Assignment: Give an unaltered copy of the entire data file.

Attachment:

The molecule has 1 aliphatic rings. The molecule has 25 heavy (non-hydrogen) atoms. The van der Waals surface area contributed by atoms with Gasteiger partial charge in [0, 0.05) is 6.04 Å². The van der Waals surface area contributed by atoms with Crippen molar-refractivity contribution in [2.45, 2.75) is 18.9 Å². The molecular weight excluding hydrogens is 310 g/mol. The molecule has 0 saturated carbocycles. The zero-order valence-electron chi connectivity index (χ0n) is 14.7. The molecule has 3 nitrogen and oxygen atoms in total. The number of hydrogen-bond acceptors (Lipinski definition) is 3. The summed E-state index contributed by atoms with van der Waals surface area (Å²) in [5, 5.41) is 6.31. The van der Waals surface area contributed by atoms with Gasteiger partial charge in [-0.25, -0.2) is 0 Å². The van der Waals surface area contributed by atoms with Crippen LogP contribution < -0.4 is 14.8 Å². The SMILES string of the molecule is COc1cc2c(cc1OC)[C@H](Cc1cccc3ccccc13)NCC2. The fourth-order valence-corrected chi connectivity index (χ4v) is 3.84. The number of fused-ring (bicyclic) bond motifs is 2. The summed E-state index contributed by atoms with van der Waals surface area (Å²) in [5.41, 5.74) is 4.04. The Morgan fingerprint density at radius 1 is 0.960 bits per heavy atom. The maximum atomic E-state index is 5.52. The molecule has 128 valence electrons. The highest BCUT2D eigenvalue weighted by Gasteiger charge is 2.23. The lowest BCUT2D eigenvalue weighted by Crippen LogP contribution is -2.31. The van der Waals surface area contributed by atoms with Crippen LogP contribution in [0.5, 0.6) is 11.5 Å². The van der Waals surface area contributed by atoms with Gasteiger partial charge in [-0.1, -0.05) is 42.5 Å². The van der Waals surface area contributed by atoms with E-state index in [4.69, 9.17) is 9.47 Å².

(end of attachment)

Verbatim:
The molecule has 1 aliphatic rings. The molecule has 25 heavy (non-hydrogen) atoms. The van der Waals surface area contributed by atoms with Gasteiger partial charge in [0, 0.05) is 6.04 Å². The van der Waals surface area contributed by atoms with Crippen molar-refractivity contribution in [2.45, 2.75) is 18.9 Å². The molecular weight excluding hydrogens is 310 g/mol. The molecule has 0 saturated carbocycles. The zero-order valence-electron chi connectivity index (χ0n) is 14.7. The molecule has 3 nitrogen and oxygen atoms in total. The number of hydrogen-bond acceptors (Lipinski definition) is 3. The summed E-state index contributed by atoms with van der Waals surface area (Å²) in [5, 5.41) is 6.31. The van der Waals surface area contributed by atoms with Gasteiger partial charge in [-0.25, -0.2) is 0 Å². The van der Waals surface area contributed by atoms with Crippen LogP contribution < -0.4 is 14.8 Å². The SMILES string of the molecule is COc1cc2c(cc1OC)[C@H](Cc1cccc3ccccc13)NCC2. The fourth-order valence-corrected chi connectivity index (χ4v) is 3.84. The number of fused-ring (bicyclic) bond motifs is 2. The summed E-state index contributed by atoms with van der Waals surface area (Å²) in [5.41, 5.74) is 4.04. The Morgan fingerprint density at radius 1 is 0.960 bits per heavy atom. The maximum atomic E-state index is 5.52. The molecule has 128 valence electrons. The highest BCUT2D eigenvalue weighted by Gasteiger charge is 2.23. The lowest BCUT2D eigenvalue weighted by Crippen LogP contribution is -2.31. The van der Waals surface area contributed by atoms with Crippen LogP contribution in [0.5, 0.6) is 11.5 Å². The van der Waals surface area contributed by atoms with Gasteiger partial charge in [-0.1, -0.05) is 42.5 Å². The van der Waals surface area contributed by atoms with E-state index in [4.69, 9.17) is 9.47 Å².